The Primordial Pouch

That loose, wiggly flab of skin at the bottom of his belly

You watch as your cat walks away, his belly pooch swaying gently in the breeze. What exactly is that loose skin fold on your cat’s abdomen?

This is technically your cat’s primordial pouch. It is not a condition secondary to spaying or neutering or even to being overweight. Almost all cats, even lions and tigers, have this skin flap, but its size can vary. Some cat breeds, such as the Pixie Bob and Egyptian Mau, have a description of the pouch written into their breed standard. You may not notice the primordial pouch until your cat is an adult.

This flap of skin runs pretty much the length of your cat, from the front legs to the rear legs, along the side of the abdomen. The pouch is usually most noticeable right in front of the rear legs. It can feel slippery or jellylike when you gently palpate it, depending on the amount of fat deposited in the area. It is not directly attached to muscle, so it is movable and somewhat elastic.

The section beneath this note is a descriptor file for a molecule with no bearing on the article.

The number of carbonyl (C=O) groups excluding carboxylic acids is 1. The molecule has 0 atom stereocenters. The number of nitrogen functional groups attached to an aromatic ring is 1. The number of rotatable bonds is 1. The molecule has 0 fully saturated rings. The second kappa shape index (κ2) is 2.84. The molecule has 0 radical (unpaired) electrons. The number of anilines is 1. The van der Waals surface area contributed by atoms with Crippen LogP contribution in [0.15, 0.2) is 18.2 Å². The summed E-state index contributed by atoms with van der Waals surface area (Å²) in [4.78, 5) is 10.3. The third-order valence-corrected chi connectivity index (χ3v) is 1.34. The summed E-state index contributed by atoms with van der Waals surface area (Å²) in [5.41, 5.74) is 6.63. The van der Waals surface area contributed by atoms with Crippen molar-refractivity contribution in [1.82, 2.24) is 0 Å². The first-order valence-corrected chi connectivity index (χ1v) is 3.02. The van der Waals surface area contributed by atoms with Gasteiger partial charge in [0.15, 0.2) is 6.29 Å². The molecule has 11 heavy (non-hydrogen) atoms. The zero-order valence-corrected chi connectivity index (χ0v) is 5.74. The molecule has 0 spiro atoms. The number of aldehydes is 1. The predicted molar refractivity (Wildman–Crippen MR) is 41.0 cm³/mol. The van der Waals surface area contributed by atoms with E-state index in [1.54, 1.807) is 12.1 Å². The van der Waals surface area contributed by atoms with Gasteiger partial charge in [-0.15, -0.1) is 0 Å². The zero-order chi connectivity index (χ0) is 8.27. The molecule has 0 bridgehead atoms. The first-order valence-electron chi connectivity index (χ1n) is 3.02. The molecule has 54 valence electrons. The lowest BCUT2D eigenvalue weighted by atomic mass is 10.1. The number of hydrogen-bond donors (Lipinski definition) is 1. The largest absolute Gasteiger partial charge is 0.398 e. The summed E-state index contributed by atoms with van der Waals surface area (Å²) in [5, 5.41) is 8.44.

You may notice this pouch droop somewhat with age as your cat loses some muscle tone. It is important to recognize that this is a normal part of your cat’s anatomy, and that she doesn’t need plastic surgery to improve her figure!

There are many theories as to why cats have this extra loose skin. One theory is that it allows cats to stretch and leap more easily. A second is that it helps to protect vulnerable abdominal organs from injury if a cat is in a fight. It has also been proposed that the pouch is handy when a cat gorges on a big meal, allowing for easy expansion of the abdomen.

This pouch of skin can make it tricky to evaluate your cat’s weight. Ideally, your cat will still have an hourglass shape when looked at from above and meet other body condition scores for fitness. The primordial pouch tends to sway as your cat moves, whereas an obese cat is round and firm.